House Full: Slapstick, Bollywood-Style
Akshay KumarDeepika Padukone...
In 1 Cinema
Bollywood has been going through a phase of international resurgence
lately. House Full (an unintended pun
on the name of the American sitcom Full House)
is a comedy that targets expat Indians living in Western countries longing for home-grown
laughter. This light comedy embodies the worst mechanics of Indian cinema: it’s
convoluted, exaggerated and fails to make any genuine human connection.
Akshay Kumar made a name for himself in his homeland by starring in
action flicks over the last two decades. As with many aging action heroes, he
has made a pre-emptive shift to broad comedy with some acclaimed results. However,
House Full is his silliest film to
Things start out promising with an intriguing premise: Arush (Kumar) is cursed
with such bad luck, that the only job that he can manage to hold onto is as a
cooler at a casino. He’s such an unrelenting force of negative energy that just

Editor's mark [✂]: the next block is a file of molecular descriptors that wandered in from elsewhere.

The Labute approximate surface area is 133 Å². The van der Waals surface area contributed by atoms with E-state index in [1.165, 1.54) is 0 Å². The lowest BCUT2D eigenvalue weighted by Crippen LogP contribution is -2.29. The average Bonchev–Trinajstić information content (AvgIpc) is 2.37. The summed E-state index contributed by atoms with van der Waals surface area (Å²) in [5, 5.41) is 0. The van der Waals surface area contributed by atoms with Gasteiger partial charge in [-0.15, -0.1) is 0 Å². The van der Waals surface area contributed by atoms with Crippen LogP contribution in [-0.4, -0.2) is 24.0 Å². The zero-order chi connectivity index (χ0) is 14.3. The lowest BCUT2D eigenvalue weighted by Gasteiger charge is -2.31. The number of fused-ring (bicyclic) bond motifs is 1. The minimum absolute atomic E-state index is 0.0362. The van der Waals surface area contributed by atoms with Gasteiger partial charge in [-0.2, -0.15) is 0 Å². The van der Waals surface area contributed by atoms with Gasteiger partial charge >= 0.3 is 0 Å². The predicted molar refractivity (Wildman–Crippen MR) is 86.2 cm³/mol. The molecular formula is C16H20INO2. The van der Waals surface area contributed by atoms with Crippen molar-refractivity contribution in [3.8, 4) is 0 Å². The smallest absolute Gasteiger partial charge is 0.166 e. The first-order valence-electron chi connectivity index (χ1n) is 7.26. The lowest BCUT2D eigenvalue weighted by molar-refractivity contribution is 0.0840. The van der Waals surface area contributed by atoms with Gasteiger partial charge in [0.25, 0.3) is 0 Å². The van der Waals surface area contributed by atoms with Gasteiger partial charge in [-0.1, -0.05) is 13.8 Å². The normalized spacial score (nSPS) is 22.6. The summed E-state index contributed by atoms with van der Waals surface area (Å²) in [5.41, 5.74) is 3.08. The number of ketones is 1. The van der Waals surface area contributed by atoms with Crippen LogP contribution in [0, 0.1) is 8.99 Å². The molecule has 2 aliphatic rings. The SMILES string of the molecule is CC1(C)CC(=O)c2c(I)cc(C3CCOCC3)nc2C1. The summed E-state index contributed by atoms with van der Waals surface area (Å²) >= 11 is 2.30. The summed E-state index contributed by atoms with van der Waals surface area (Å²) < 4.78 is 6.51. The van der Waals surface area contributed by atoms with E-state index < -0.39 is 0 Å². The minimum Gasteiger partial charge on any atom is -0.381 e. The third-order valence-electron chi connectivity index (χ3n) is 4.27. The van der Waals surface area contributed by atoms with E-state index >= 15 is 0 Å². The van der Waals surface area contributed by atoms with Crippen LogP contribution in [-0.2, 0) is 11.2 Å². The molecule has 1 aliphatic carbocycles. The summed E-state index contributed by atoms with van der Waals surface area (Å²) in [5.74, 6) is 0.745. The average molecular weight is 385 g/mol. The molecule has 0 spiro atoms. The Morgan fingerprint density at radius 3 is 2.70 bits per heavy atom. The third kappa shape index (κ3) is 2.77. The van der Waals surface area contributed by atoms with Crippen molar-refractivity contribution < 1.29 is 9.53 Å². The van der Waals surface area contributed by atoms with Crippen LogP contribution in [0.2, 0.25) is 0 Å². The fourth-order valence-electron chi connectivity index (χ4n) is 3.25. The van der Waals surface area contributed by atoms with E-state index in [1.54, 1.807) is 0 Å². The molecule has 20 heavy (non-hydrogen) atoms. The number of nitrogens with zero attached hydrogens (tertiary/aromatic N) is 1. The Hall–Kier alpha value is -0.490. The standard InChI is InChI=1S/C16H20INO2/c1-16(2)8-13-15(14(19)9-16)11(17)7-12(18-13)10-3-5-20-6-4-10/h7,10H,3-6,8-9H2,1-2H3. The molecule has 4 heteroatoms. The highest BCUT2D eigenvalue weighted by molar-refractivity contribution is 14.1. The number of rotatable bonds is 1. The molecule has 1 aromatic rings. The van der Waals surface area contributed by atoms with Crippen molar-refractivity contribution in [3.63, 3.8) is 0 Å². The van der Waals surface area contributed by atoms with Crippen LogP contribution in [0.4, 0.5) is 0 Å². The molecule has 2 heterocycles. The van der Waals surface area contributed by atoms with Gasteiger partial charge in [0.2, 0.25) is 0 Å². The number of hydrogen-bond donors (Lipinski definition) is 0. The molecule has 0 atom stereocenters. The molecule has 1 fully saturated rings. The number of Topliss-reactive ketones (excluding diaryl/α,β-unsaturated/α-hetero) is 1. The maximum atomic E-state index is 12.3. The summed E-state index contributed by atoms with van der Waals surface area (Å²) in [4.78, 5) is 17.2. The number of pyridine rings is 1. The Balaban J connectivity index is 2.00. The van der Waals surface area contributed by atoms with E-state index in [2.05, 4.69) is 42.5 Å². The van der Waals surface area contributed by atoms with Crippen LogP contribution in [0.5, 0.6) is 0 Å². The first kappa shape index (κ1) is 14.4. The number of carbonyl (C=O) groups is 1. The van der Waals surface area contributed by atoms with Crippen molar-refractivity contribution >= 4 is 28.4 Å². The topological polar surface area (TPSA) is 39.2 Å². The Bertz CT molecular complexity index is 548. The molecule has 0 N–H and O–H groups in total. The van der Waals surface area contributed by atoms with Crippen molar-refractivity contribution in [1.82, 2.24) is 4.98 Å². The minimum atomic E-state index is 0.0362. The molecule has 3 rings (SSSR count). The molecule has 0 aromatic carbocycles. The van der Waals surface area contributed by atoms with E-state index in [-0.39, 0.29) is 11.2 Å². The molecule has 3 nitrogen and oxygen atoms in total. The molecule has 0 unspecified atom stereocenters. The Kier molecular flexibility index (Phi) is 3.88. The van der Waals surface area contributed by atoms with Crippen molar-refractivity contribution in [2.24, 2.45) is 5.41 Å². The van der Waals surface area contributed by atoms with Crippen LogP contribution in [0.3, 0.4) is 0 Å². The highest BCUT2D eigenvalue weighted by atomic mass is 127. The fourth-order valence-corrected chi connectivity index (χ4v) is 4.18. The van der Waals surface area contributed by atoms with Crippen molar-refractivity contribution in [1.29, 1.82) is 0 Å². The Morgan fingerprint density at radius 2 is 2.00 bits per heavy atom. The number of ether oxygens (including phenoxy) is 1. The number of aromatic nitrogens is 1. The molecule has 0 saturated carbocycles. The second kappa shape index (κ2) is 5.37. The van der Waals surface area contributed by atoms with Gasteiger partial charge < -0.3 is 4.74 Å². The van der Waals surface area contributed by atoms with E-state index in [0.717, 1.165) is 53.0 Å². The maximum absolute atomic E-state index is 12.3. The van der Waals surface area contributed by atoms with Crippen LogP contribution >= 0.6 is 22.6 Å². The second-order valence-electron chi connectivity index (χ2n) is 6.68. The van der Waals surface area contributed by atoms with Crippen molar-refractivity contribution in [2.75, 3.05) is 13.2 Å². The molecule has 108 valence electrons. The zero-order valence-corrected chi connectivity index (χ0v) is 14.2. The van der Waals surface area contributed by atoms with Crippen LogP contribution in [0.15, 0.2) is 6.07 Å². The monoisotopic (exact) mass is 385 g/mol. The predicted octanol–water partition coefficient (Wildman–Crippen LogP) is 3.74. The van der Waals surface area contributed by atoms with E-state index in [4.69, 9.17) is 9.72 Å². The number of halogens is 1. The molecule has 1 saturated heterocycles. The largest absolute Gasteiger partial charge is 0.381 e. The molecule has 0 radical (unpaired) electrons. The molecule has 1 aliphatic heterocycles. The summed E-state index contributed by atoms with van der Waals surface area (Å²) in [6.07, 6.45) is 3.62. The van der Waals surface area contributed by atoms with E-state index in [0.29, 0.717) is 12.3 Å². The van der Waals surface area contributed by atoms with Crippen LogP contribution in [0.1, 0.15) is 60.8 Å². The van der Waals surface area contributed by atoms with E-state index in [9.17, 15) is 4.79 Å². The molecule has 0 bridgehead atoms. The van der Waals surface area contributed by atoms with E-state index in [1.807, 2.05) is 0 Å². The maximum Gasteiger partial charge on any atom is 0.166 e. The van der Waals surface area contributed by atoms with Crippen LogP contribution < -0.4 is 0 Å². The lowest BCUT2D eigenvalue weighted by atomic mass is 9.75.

by walking near a table, he causes all players to lose. Arush believes that his
streak of bad luck will be broken when he finds his one true love and ultimately
marries her. Not the most original idea out there.
What happens next is a series of zany mishaps and sidetracking,
supposedly designed to test your attention span. Arush does end up getting
married, within the first twenty minutes of the film– too early considering
the film’s epic 150-minute running time. But with that problem resolved, the
film presents another: his wife leaves him. And then another problem: he meets a
hot girl who dates him under the impression than his wife has died. But wait,
here come the predicament: the new girl has a strict brother who brutally
investigates suspected terrorists.
That’s just scratching the surface. There are enough instances of
mistaken identity and verbal misunderstanding here to make you question the
validity of spoken communication.
Full shows the similarities between the Indian and the Middle Eastern
cultures. Social values are practically the same, especially when it comes to
marriage. Also, the film’s humour resembles something we’d see in an Egyptian
film. It’s even executed with the same let’s-set-aside-the-plot-for-a-minute
manner. However, the Bollywood affinity for song-and-dance numbers maintains a
cultural divide, and there are enough of these flirtatious cues to make you
lose sight of an already complicated plot.
It’s baffling that this film got released in Egypt, as that would denote some
kind of universal appeal, one that made My
Name is Khan a moderate success– but there is none of that here. House Full plays strictly on the ethnic
appeal; and half of the jokes get lost in translation anyway.